Then there’s strategy guy Stephen Acunto. His media and tech savvy has driven over $40 million in revenue for various companies over the last decade, according to the ACES website.
“It takes a team,” Kortovich said. “Luckily, we have a team. A scrappy team. When you have people who are passionate and who are connected to these players like myself and the team that I’ve assembled, it takes a lot.”
He continued, emphasizing that greater importance of what happens behind the scenes:
“More importantly, what are you putting out into the market? What are you portraying? What is this about? Yes, there’s expenses and costs. Yes, you have to figure out how to generate sponsorship dollars. But at the same time, if you keep the focus on the kids, which we do, everything organically finds a way to fall into place.”
Brand ACES goes farther than the prospect ranks. The company has produced a host of campaigns — both social and IRL — to further embed itself in sports, primarily, but not limited to basketball.
They extended their arms into baseball with their Black ACES program, commemorating the 15 Black pitchers that have won 20-or-more games in a Major League season. For that, Brand ACES tapped Yankees starter (and one of those 15 pitchers) Sabathia to wear custom Black ACES cleats during MLB’s Players’ Weekend. On the cleats, the name of each member of the Black ACES was written in gold.
Back on the court, the brand celebrated PJ Tucker’s hustle and heart with, well, it’s Hustle & Heart sneakers, adding a Brand ACES flavor to his already prolific sneaker collection. On the women’s side, they celebrated A’ja Wilson’s role as a champion and role model on and off the court with their Nike Zoom Impact Aces. ACES has extended to music as well, as Quavo sported custom ACES LeBrons in the 2020 NBA Celebrity All-Star Game.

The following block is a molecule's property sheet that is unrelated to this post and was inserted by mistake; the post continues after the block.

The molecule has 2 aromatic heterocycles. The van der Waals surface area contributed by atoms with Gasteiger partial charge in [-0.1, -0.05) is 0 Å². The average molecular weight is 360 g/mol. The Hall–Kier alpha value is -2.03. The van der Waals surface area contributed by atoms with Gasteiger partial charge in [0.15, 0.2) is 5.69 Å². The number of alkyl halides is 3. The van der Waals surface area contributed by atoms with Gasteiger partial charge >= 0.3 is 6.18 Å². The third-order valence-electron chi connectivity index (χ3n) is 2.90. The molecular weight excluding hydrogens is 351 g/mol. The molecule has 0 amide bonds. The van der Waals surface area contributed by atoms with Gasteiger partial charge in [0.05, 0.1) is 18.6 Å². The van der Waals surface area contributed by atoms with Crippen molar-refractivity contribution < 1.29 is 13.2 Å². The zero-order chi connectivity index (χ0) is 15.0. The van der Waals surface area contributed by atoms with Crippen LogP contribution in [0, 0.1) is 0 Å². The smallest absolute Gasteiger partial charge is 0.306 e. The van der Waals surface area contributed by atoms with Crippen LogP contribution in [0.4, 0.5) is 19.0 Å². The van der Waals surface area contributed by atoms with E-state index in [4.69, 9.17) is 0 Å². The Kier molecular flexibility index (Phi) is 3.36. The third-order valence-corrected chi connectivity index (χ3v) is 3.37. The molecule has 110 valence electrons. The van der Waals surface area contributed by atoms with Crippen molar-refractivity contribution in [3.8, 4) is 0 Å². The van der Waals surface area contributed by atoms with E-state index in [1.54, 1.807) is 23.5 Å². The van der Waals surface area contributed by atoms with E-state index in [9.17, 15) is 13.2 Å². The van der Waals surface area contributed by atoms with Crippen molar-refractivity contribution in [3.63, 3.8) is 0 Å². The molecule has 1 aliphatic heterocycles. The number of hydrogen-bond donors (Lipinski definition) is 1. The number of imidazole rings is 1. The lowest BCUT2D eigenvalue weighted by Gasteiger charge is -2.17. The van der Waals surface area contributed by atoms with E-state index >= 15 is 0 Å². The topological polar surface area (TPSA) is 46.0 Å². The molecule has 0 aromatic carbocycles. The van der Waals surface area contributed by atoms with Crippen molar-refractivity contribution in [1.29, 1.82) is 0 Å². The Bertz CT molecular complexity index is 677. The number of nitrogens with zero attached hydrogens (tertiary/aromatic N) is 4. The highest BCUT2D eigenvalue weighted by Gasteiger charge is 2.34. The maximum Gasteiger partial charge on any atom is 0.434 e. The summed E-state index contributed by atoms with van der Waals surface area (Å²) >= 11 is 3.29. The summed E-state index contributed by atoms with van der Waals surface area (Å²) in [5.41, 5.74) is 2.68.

Those big moments are, Kortovich hopes, a launching pad for things to come. As he sees it, the brand has embedded itself in sports and culture to the point that it can now focus on significant growth.
As for what’s next specifically, you’re going to see Brand ACES pop up more, not just in regional all-star games, but on professional athletes, influencers, and — as they scale up merchandising — ordinary people.
“We’re ready for that growth phase now,” Kortovich said. “We’re going to continue doing what we’re doing in the culture. Obviously be more focused in the merchandising plan, but also do more storytelling and collaborations with brands and athletes.”